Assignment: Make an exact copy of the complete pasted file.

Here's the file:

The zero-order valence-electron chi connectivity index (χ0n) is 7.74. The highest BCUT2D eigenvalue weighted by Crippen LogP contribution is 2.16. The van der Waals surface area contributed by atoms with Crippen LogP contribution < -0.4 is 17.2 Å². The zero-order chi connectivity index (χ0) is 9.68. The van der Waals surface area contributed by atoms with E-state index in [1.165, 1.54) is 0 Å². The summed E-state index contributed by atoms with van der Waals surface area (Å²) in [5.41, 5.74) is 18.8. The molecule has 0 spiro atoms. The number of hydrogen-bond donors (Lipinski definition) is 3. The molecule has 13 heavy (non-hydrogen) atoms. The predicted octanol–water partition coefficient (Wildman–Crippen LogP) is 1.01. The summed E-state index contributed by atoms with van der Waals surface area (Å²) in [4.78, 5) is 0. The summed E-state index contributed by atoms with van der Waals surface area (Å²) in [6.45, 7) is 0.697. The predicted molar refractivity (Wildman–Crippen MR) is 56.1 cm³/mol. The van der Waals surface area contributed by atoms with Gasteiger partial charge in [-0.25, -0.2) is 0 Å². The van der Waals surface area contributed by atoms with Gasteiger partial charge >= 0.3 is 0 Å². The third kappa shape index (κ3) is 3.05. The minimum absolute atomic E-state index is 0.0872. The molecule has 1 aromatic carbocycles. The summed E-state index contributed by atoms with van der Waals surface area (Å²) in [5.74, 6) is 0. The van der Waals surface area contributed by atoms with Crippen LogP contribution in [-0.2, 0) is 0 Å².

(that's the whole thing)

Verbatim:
The zero-order valence-electron chi connectivity index (χ0n) is 7.74. The highest BCUT2D eigenvalue weighted by Crippen LogP contribution is 2.16. The van der Waals surface area contributed by atoms with Crippen LogP contribution < -0.4 is 17.2 Å². The zero-order chi connectivity index (χ0) is 9.68. The van der Waals surface area contributed by atoms with E-state index in [1.165, 1.54) is 0 Å². The summed E-state index contributed by atoms with van der Waals surface area (Å²) in [5.41, 5.74) is 18.8. The molecule has 0 spiro atoms. The number of hydrogen-bond donors (Lipinski definition) is 3. The molecule has 13 heavy (non-hydrogen) atoms. The predicted octanol–water partition coefficient (Wildman–Crippen LogP) is 1.01. The summed E-state index contributed by atoms with van der Waals surface area (Å²) in [4.78, 5) is 0. The summed E-state index contributed by atoms with van der Waals surface area (Å²) in [6.45, 7) is 0.697. The predicted molar refractivity (Wildman–Crippen MR) is 56.1 cm³/mol. The van der Waals surface area contributed by atoms with Gasteiger partial charge in [-0.25, -0.2) is 0 Å². The van der Waals surface area contributed by atoms with Gasteiger partial charge >= 0.3 is 0 Å². The third kappa shape index (κ3) is 3.05. The minimum absolute atomic E-state index is 0.0872. The molecule has 1 aromatic carbocycles. The summed E-state index contributed by atoms with van der Waals surface area (Å²) in [5.74, 6) is 0. The van der Waals surface area contributed by atoms with Crippen LogP contribution in [-0.2, 0) is 0 Å².